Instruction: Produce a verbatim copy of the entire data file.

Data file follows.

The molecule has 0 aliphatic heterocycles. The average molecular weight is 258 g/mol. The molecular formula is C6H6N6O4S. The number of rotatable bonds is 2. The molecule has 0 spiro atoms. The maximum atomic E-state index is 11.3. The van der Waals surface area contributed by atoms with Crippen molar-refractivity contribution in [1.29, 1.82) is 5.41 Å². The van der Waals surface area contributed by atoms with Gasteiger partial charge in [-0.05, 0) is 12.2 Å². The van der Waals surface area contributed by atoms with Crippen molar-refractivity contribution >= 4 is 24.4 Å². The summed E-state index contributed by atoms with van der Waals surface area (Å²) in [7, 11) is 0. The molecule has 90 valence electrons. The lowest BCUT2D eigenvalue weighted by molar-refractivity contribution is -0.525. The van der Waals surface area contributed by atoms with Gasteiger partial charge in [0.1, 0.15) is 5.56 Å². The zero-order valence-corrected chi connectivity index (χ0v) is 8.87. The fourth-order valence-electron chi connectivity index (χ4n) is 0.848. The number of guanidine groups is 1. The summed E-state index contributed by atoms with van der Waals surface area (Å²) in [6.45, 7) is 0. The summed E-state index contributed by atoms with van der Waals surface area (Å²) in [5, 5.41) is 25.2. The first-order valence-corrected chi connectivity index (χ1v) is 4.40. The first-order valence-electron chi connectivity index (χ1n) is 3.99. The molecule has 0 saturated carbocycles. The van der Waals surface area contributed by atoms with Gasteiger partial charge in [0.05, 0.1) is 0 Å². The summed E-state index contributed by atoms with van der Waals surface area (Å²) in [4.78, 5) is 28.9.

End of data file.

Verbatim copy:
The molecule has 0 aliphatic heterocycles. The average molecular weight is 258 g/mol. The molecular formula is C6H6N6O4S. The number of rotatable bonds is 2. The molecule has 0 spiro atoms. The maximum atomic E-state index is 11.3. The van der Waals surface area contributed by atoms with Crippen molar-refractivity contribution in [1.29, 1.82) is 5.41 Å². The van der Waals surface area contributed by atoms with Gasteiger partial charge in [-0.05, 0) is 12.2 Å². The van der Waals surface area contributed by atoms with Crippen molar-refractivity contribution >= 4 is 24.4 Å². The summed E-state index contributed by atoms with van der Waals surface area (Å²) in [7, 11) is 0. The molecule has 90 valence electrons. The lowest BCUT2D eigenvalue weighted by molar-refractivity contribution is -0.525. The van der Waals surface area contributed by atoms with Gasteiger partial charge in [0.1, 0.15) is 5.56 Å². The zero-order valence-corrected chi connectivity index (χ0v) is 8.87. The fourth-order valence-electron chi connectivity index (χ4n) is 0.848. The number of guanidine groups is 1. The summed E-state index contributed by atoms with van der Waals surface area (Å²) in [6.45, 7) is 0. The summed E-state index contributed by atoms with van der Waals surface area (Å²) in [5, 5.41) is 25.2. The first-order valence-corrected chi connectivity index (χ1v) is 4.40. The first-order valence-electron chi connectivity index (χ1n) is 3.99. The molecule has 0 saturated carbocycles. The van der Waals surface area contributed by atoms with Gasteiger partial charge in [0.05, 0.1) is 0 Å². The summed E-state index contributed by atoms with van der Waals surface area (Å²) in [4.78, 5) is 28.9.